I feel like this is the first chapter that really starts us on our journey toward the climax of the book. Expect my blog posts to be a bit longer for the rest of the book, as the chapters are getting more complex. Also, there is a lot of Quidditch in this chapter, so get ready to hear mostly about that.
Malfoy is such a little snot, trying to get Ron and Harry get expelled all the time. Doesn’t he realize that school wouldn’t be as fun for him, Crabbe, and Goyle anymore if they don’t have Harry, Ron, and Hermione to mess with? Malfoy would have so much more free time. He’d be so bored.
Even though I’m a defender in soccer, I feel like I’d be a Chaser in Quidditch. I couldn’t be a Seeker; I have terrible eyesight. I’ve never played the Muggle version of Quidditch, but I think I’d be decent at it. Who wants to start a team with me?
I love that the record for the longest Quidditch match is three months (169). Where was the Snitch that whole time? I wonder if anyone stayed to watch the whole thing. And why is it that they could bring out substitutes for that game, but the Hogwarts teams only hold exactly the amount of players it takes to field a team? They mention that there are reserve players, but we never see them practicing with the team, which seems like poor planning. You would think that with the high threat of injury and the amount of students interested in the sport, they would keep at least a few players on the bench.
“He understood what he had to do all right, it was doing it that was the problem.” (170). This is so apropos to so many things in life. Intent is one thing – execution is another.
Is Hogwarts the only wizarding school in the UK? It just seems to me that, with the amount of students that come out of Hogwarts and the number of professional Quidditch teams from the UK that we learn about (plus the national teams), almost every player from Hogwarts would have to play professionally for there to be a league. My math might be off there (I’m sure it is), but all I’m wondering is if it’s really that impressive that Charlie Weasley almost went pro. Clearly, I’m overthinking this.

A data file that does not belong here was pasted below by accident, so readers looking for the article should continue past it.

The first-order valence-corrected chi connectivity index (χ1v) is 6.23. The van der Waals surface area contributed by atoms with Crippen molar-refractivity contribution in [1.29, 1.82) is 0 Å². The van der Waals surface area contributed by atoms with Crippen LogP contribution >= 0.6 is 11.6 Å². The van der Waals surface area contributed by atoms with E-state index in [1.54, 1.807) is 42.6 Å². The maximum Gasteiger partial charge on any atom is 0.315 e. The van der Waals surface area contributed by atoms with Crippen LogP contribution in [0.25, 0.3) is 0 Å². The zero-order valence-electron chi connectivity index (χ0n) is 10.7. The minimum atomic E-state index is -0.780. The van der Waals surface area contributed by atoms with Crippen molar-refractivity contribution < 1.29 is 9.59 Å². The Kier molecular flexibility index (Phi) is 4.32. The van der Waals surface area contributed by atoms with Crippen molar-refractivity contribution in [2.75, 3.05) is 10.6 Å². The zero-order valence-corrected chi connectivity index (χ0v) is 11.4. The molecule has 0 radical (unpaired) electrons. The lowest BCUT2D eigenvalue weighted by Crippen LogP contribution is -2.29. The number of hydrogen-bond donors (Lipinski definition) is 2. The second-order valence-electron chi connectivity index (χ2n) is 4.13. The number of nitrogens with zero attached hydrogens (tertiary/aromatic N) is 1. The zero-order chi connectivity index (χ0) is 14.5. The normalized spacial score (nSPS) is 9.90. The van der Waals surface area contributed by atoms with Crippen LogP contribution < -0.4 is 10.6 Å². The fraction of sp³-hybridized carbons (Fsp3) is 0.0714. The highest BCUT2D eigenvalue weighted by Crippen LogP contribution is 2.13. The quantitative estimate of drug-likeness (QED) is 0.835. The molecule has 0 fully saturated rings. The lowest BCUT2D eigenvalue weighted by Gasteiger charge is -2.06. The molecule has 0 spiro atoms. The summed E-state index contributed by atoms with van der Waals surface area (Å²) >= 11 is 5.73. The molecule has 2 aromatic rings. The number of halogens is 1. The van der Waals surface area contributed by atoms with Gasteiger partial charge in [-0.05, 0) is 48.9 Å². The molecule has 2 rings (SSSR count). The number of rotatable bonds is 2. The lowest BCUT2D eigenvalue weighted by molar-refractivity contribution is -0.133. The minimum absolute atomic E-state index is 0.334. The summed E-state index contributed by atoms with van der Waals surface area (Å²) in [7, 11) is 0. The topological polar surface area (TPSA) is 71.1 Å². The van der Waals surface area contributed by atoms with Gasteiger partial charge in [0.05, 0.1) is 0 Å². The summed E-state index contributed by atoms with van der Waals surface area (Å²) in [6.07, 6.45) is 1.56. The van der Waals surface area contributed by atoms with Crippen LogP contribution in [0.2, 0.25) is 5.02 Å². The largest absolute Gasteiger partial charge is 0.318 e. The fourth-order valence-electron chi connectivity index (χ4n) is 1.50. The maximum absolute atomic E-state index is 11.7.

Poor Hermione. She just wants to do well in school, but no one is nice to her. Kids are such jerks. “It’s no wonder no one can stand her. She’s a nightmare, honestly.” (172).
Random thought – since I grew up in the United States and went to public school, I had no idea what a “prefect” was. I have a distinct memory of reading it as “perfect” the first time I read the first book when I was 10. Perfect Percy the Prefect. Sounds about right.
I wish trolls looked more like this:
And less like this:
“Harry then did something that was both very brave and very stupid.” (176). Such a Gryffindor.
I always wondered why trolls wear trousers. Do they make clothes by themselves, or do wizards provide them? I understand the need to have this large, sort of human-like creature in pants in a children’s book, but I also like to imagine a big, smelly troll sitting intently at a sewing machine, making pants.
I can’t believe McGonagall only gives Ron and Harry five points each for defeating a troll by themselves. The points system at Hogwarts is so arbitrary.
The last line of this chapter is one of my favorites in the series. And if it’s good enough to end the chapter, it’s good enough to end this blog post: “There are some things you can’t share without ending up liking each other, and knocking out a twelve foot mountain troll is one of them.” (179).